1. Duffy, Melanie MSN, RN, CCRN, CCNS

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President's Message

The President's Message in the May/June issue of the NACNS journal painted a picture of the nurse as a hero. The nurse is trusted by the public. The nurse responds when a patient is in pain. The nurse recognizes early any subtle changes in a patient's status. The nurse is a leader and role model. The clinical nurse specialist (CNS), also a nurse, is a mentor and preceptor. The CNS recommends evidence-based therapies and interventions. The CNS encourages professional growth and development in the novice and experienced nurse. The CNS impacts patients, families, nurses, nursing, and systems and organizations.


How does a CNS begin the journey to be so many things to so many people? First, the CNS obtains a bachelor's degree in nursing, then completes a master's degree in nursing in a CNS track, and perhaps continues the education process to pursue doctoral preparation. Throughout all this education, the CNS practices and gains experience. None of this is easy by any means! Long hours, hard work, dedication, and a significant financial commitment are integral to becoming a CNS.


What is the point, you ask? Well, the point is that so many successful CNSs would never have had the opportunity to practice if the support and financial resources had not been available. Where did the faculty come from that were instrumental in molding future CNSs? Why does one healthcare facility hire CNSs and the one in a neighboring town does not? So many questions and so few answers.


The time is here to address the unanswered questions. In honor of the National Nurses Week in May, the American Nurses Association (ANA), in conjunction with the Congressional Nursing Caucus, sponsored a Capitol Hill briefing to highlight the critical role of the registered nurse in the implementation of healthcare reform. NACNS was invited to attend the briefing. Rebecca M. Patton, ANA president, was the moderator. Speakers included Amy Garcia, executive director of the National Association of School Nurses; Linda K. Groah, executive director of the Association of Perioperative Registered Nurses; Linda M. Gural, ANA Board of Directors and staff nurse in an intensive care unit; and Susan E. King, executive director of the Oregon Nurses Association. Each speaker presented numerous ways that the nurse could become involved in healthcare reform.


The coming months will see similar Capitol Hill briefings with advanced practice nurses. Each APN group will meet with congressional members and aides to explain the specific role that each plays in healthcare. NACNS will present the role of the CNS, the educational preparation required to practice as a CNS, and how the CNS positively impacts healthcare in the community, school, hospital, and workplace.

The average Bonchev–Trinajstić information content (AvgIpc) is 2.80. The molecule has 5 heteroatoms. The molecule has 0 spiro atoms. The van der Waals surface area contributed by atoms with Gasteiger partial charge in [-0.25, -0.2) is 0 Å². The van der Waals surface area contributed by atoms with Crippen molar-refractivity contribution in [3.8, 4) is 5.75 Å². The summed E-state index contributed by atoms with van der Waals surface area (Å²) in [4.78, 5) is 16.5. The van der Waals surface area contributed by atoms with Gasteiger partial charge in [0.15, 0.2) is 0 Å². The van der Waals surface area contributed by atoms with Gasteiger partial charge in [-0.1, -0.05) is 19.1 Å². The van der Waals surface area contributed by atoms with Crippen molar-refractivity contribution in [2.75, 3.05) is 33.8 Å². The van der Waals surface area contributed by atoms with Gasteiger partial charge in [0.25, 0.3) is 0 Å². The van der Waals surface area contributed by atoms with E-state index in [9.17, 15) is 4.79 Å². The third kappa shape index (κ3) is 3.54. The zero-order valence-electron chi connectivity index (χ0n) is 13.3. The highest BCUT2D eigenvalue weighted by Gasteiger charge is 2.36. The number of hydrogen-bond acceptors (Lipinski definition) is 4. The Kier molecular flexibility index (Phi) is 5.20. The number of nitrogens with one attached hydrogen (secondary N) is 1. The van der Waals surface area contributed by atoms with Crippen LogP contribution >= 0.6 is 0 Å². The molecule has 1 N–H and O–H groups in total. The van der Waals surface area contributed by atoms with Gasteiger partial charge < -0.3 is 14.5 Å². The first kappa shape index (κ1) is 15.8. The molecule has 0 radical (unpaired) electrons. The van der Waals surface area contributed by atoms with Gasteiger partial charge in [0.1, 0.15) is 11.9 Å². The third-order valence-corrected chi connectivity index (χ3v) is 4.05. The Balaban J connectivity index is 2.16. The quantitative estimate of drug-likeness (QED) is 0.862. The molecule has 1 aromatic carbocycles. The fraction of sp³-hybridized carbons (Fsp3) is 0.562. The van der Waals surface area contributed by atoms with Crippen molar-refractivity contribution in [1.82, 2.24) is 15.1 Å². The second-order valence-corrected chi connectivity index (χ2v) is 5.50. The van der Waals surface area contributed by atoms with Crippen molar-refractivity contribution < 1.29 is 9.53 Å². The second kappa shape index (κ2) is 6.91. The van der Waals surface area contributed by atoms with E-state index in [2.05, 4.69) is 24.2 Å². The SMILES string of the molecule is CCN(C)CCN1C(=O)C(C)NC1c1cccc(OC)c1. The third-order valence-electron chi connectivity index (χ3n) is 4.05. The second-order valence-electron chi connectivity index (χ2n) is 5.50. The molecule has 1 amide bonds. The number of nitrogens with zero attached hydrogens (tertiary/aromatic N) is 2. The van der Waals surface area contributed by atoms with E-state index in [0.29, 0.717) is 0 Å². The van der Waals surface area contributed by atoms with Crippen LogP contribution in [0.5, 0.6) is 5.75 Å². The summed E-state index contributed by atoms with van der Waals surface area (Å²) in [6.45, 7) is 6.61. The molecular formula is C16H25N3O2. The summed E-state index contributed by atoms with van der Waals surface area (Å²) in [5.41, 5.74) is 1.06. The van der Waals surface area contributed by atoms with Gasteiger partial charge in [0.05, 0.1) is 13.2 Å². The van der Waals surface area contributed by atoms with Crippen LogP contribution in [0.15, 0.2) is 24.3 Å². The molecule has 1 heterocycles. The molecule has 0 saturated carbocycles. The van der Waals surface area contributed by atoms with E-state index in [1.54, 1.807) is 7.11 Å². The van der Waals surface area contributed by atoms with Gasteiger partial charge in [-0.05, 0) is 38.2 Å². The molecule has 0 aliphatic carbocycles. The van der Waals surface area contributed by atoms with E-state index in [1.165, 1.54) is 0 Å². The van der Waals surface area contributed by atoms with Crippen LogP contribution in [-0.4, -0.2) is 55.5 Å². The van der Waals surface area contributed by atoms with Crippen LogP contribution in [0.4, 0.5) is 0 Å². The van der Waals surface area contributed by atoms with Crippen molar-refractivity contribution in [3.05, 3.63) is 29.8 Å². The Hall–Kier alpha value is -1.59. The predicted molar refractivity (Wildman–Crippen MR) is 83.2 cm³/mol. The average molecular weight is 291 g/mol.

NACNS supports funding for Title VIII programs under the Public Health Service Act (42 USC 201 et seq).1 Programs under the act encourage funding to nursing programs to increase enrollment, educate future faculty, and encourage healthcare facilities to implement concepts that foster nursing excellence and support professional practice.


NACNS is actively pursuing the addition of the CNS as a healthcare provider in the list of Standard Occupational Classifications, and NACNS is also pursuing the recognition of the CNS as an important APN component in nurse-managed health centers.


These are just a few activities in which NACNS is involved to begin the road to healthcare reform. That is the good news. The better news is that you, as a CNS, have an opportunity as well to begin changing the system. Make appointments with members of your congressional delegation. Explain your role. Describe a typical day. Discuss how you implement evidence-based interventions to provide quality, cost-effective care and improve morbidity and mortality. Call your local radio or television station and offer to do a "healthcare minute." Write a healthcare prevention column for the newspaper. Or consider sharing your healthcare message on a social networking site on the Internet.


If the previous suggestions seem a little intimidating, then begin with what you know. Meet with your chief executive officer and chief financial officer. Describe the CNS role and why it is cost-effective to employ you and others like you. Offer to meet with school counselors in your school district to explain the importance of choosing nursing as a career. And when you are asked to speak to a group about what you do, say "yes."